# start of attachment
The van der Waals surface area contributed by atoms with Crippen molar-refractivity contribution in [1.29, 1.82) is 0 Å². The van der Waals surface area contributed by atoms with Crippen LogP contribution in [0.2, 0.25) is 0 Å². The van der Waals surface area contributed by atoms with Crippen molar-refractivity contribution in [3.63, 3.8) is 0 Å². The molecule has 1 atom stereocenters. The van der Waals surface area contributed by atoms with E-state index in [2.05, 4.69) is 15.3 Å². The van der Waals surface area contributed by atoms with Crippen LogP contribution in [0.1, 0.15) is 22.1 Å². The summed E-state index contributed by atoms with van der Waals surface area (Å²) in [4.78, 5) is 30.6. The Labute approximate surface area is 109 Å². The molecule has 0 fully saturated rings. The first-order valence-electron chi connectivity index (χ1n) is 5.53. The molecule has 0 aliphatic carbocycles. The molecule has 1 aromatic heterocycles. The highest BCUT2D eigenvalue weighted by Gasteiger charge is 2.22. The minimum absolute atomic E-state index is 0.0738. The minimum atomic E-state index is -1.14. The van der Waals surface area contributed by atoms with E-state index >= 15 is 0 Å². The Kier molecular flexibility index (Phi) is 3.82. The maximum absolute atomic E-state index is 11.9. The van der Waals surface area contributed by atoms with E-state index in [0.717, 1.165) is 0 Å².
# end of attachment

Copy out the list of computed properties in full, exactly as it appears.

The van der Waals surface area contributed by atoms with Crippen molar-refractivity contribution in [1.29, 1.82) is 0 Å². The van der Waals surface area contributed by atoms with Crippen LogP contribution in [0.2, 0.25) is 0 Å². The van der Waals surface area contributed by atoms with Crippen molar-refractivity contribution in [3.63, 3.8) is 0 Å². The molecule has 1 atom stereocenters. The van der Waals surface area contributed by atoms with E-state index in [2.05, 4.69) is 15.3 Å². The van der Waals surface area contributed by atoms with Crippen LogP contribution in [0.1, 0.15) is 22.1 Å². The summed E-state index contributed by atoms with van der Waals surface area (Å²) in [4.78, 5) is 30.6. The Labute approximate surface area is 109 Å². The molecule has 0 fully saturated rings. The first-order valence-electron chi connectivity index (χ1n) is 5.53. The molecule has 0 aliphatic carbocycles. The molecule has 1 aromatic heterocycles. The highest BCUT2D eigenvalue weighted by Gasteiger charge is 2.22. The minimum absolute atomic E-state index is 0.0738. The minimum atomic E-state index is -1.14. The van der Waals surface area contributed by atoms with E-state index >= 15 is 0 Å². The Kier molecular flexibility index (Phi) is 3.82. The maximum absolute atomic E-state index is 11.9. The van der Waals surface area contributed by atoms with E-state index in [0.717, 1.165) is 0 Å².